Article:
A New, Nimbler IBM?

We’ve all heard, and many of us have witnessed, evidence of IBM’s turn-around strategy and renewed growth, under the leadership of CEO Lou Gerstner. We know IBM has gone well beyond its past reputation as a “hardware provider,” and has successfully transformed itself into a software applications, global services, and e-commerce player.

Yet, while there are more inroads IBM continues to make, its new approach is not always seen or understood as successfully as it can, or should, be. And that can translate to lost opportunity.

Take, for example, IBM’s launch of e-business Innovation Centers late last year, in seven U.S. cities and Europe. These Centers, part of IBM’s Global Services division, are collectives of the best and brightest e-business specialists – in areas of strategy, digital branding and marketing, interactive design, Web application development, knowledge management and systems integration. The Centers build upon the groundbreaking success of IBM’s Atlanta studio for interactive design, begun as an experiment in 1995.

The Centers’ stated goal: to move companies to “the next generation of e-business, with end-to-end full integration strategies.” The Centers are also building a network of alliance partners, and they recently announced two new strategic partnerships – an alliance with The Coleman Group Worldwide, which specializes in e-branding and digital branding, and an acquisition of the Aragon Consulting Group, which specializes in market segmentation and research, strategy, and branding.

Together with other Center partners, they will provide e-branding and strategy consulting for Fortune 1000 and emerging dot-com companies. These recent moves are consistent with IBM’s push to not only identify the e-commerce market, but also supply it with solutions that are customized to individual businesses'—and not just technology—needs.

Neil Isford, vice president, e-business services for IBM Global Services, put it this way, “IBM understands that e-business is not just about technology. It’s about business. To get anywhere with e-business, technology is not enough.”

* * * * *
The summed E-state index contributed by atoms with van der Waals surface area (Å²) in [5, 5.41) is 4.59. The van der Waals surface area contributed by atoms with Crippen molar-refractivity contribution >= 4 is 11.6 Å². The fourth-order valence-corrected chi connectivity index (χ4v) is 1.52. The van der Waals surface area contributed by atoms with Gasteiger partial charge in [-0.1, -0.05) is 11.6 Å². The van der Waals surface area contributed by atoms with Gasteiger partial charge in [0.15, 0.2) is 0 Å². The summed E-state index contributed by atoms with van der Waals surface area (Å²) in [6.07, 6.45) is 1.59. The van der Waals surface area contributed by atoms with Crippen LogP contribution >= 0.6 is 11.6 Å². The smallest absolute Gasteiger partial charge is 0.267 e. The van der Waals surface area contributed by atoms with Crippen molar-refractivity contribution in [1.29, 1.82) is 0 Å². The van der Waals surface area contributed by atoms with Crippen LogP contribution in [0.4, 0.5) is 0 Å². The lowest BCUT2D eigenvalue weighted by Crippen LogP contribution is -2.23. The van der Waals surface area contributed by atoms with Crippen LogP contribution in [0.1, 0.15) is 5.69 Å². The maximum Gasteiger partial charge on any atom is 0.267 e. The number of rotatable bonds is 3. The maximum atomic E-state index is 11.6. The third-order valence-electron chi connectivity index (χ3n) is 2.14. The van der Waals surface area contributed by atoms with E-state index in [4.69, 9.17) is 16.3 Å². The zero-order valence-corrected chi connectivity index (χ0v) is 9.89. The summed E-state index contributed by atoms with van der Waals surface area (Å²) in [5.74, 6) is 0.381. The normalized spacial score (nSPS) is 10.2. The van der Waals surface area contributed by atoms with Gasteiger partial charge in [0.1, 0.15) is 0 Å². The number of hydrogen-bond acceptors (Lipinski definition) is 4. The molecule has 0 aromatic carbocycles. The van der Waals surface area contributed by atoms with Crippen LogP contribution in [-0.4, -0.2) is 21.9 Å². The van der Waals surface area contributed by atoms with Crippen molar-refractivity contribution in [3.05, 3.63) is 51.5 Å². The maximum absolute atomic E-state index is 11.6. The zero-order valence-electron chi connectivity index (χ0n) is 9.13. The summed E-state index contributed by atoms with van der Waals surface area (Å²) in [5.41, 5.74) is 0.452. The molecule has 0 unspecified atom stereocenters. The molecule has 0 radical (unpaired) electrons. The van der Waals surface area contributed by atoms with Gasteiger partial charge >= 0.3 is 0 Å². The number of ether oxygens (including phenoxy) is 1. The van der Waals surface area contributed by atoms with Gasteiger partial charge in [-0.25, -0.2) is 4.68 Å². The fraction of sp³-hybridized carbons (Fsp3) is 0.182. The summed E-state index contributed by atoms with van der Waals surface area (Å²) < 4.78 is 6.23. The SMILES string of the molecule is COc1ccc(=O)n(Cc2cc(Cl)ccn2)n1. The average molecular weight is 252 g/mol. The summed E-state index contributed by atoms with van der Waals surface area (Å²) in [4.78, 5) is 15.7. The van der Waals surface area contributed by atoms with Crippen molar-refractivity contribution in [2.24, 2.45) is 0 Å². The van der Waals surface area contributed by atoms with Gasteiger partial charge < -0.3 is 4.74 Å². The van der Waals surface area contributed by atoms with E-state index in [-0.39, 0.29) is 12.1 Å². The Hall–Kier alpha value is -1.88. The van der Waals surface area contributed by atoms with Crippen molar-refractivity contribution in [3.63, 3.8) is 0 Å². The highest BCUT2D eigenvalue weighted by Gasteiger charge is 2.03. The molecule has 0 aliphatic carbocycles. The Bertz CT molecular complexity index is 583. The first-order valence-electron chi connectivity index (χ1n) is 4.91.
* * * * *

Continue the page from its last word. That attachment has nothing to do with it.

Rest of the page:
I would add that it’s also about being first to market, and increasingly nimble and skillful in response to customer needs.

IBM is indeed making strides in that area. By tapping this wide range of e-business specialists, its global Innovation Centers offer Web-based business support in critical areas such as financial services, customer management, industry, distribution, telecommunications, the list goes on. The Centers are emphasizing strategic consulting, to help companies create working business models, and redefine brand value on the Internet.

These new Centers seem to have a forward-thinking focus; geared to help people thrive in the new economy, not the old. IBM has talked e-business; now it’s showing it can ante up as well.

IBM was late to the party getting word out about its PCs, and about its NetGen and new media capabilities. They weren’t unprepared - but they were late getting the word out. Now, clearly, IBM has a great story to tell. Can its customers hear it?

Big Blue has spent—and continues to spend—millions of dollars on creating brand awareness, through television commercials and advertising. I would say that brand awareness has occurred. As I began writing today’s column, I thought and said that the word is indeed out that IBM has re-energized its forces, and has reemerged as a leader in the IT industry. Gaining mind share, to IBM’s credit, has been accomplished.

Now, let’s see it go that one step further, from building mind share, to building market share. Competition for customers has never been fiercer, and there’s no better time to make a few bold moves.

IBM’s OEM strategy, i.e. teaming with the competition or “coopetition”, actively marketing its patent portfolio (and not just adding to it each year), and aggressively pursuing constituencies such a Web developers, net-gen companies and venture capitalists are examples of such bold moves.

Add to the above, a “gloves off” approach to fighting competition and we see a nimbler and bolder IBM emerging.

Timely execution of these initiatives is key to IBM’s future marketplace success.

IBM results for the third and fourth quarters of the year 2000 will be critical and we’ll be watching!

Related Information:

  • IBM Global Services (new window)

    Sam Albert is president of Sam Albert Associates (Scarsdale, N.Y.), a consulting firm that specializes in developing strategic corporate relationships. samalbert@samalbert.com.